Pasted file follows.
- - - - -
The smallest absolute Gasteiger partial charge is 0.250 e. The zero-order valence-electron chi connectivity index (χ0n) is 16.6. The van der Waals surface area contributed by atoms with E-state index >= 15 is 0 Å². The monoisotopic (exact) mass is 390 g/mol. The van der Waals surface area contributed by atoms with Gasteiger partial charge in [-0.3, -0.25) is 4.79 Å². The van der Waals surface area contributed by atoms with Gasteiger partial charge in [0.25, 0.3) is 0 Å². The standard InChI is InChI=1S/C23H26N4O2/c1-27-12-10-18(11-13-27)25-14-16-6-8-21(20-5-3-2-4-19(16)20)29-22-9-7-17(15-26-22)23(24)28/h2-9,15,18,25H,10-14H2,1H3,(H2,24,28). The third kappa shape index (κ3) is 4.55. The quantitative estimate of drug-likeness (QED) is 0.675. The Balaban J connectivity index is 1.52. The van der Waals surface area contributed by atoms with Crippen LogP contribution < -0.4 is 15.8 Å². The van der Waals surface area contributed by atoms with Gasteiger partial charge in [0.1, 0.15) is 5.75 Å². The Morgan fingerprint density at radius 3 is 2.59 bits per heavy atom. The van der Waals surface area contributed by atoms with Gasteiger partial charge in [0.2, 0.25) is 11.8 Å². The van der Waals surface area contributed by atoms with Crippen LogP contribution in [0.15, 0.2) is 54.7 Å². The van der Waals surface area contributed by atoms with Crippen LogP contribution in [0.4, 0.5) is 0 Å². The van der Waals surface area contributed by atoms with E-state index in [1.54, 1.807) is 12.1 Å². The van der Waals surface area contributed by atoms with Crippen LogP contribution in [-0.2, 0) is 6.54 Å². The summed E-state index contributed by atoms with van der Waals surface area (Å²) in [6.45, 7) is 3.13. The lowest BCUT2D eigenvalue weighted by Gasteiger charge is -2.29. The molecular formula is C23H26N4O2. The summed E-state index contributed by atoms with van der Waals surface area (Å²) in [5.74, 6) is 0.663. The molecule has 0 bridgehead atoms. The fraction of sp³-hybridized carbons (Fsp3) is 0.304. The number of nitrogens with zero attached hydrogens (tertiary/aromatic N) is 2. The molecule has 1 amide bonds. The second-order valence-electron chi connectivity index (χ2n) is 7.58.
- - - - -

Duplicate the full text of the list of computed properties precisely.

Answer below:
The smallest absolute Gasteiger partial charge is 0.250 e. The zero-order valence-electron chi connectivity index (χ0n) is 16.6. The van der Waals surface area contributed by atoms with E-state index >= 15 is 0 Å². The monoisotopic (exact) mass is 390 g/mol. The van der Waals surface area contributed by atoms with Gasteiger partial charge in [-0.3, -0.25) is 4.79 Å². The van der Waals surface area contributed by atoms with Gasteiger partial charge in [0.25, 0.3) is 0 Å². The standard InChI is InChI=1S/C23H26N4O2/c1-27-12-10-18(11-13-27)25-14-16-6-8-21(20-5-3-2-4-19(16)20)29-22-9-7-17(15-26-22)23(24)28/h2-9,15,18,25H,10-14H2,1H3,(H2,24,28). The third kappa shape index (κ3) is 4.55. The quantitative estimate of drug-likeness (QED) is 0.675. The Balaban J connectivity index is 1.52. The van der Waals surface area contributed by atoms with Crippen LogP contribution < -0.4 is 15.8 Å². The van der Waals surface area contributed by atoms with Gasteiger partial charge in [0.1, 0.15) is 5.75 Å². The Morgan fingerprint density at radius 3 is 2.59 bits per heavy atom. The van der Waals surface area contributed by atoms with Gasteiger partial charge in [0.2, 0.25) is 11.8 Å². The van der Waals surface area contributed by atoms with Crippen LogP contribution in [0.15, 0.2) is 54.7 Å². The van der Waals surface area contributed by atoms with Crippen LogP contribution in [0.4, 0.5) is 0 Å². The van der Waals surface area contributed by atoms with E-state index in [1.54, 1.807) is 12.1 Å². The van der Waals surface area contributed by atoms with Crippen LogP contribution in [-0.2, 0) is 6.54 Å². The summed E-state index contributed by atoms with van der Waals surface area (Å²) in [6.45, 7) is 3.13. The lowest BCUT2D eigenvalue weighted by Gasteiger charge is -2.29. The molecular formula is C23H26N4O2. The summed E-state index contributed by atoms with van der Waals surface area (Å²) in [5.74, 6) is 0.663. The molecule has 0 bridgehead atoms. The fraction of sp³-hybridized carbons (Fsp3) is 0.304. The number of nitrogens with zero attached hydrogens (tertiary/aromatic N) is 2. The molecule has 1 amide bonds. The second-order valence-electron chi connectivity index (χ2n) is 7.58.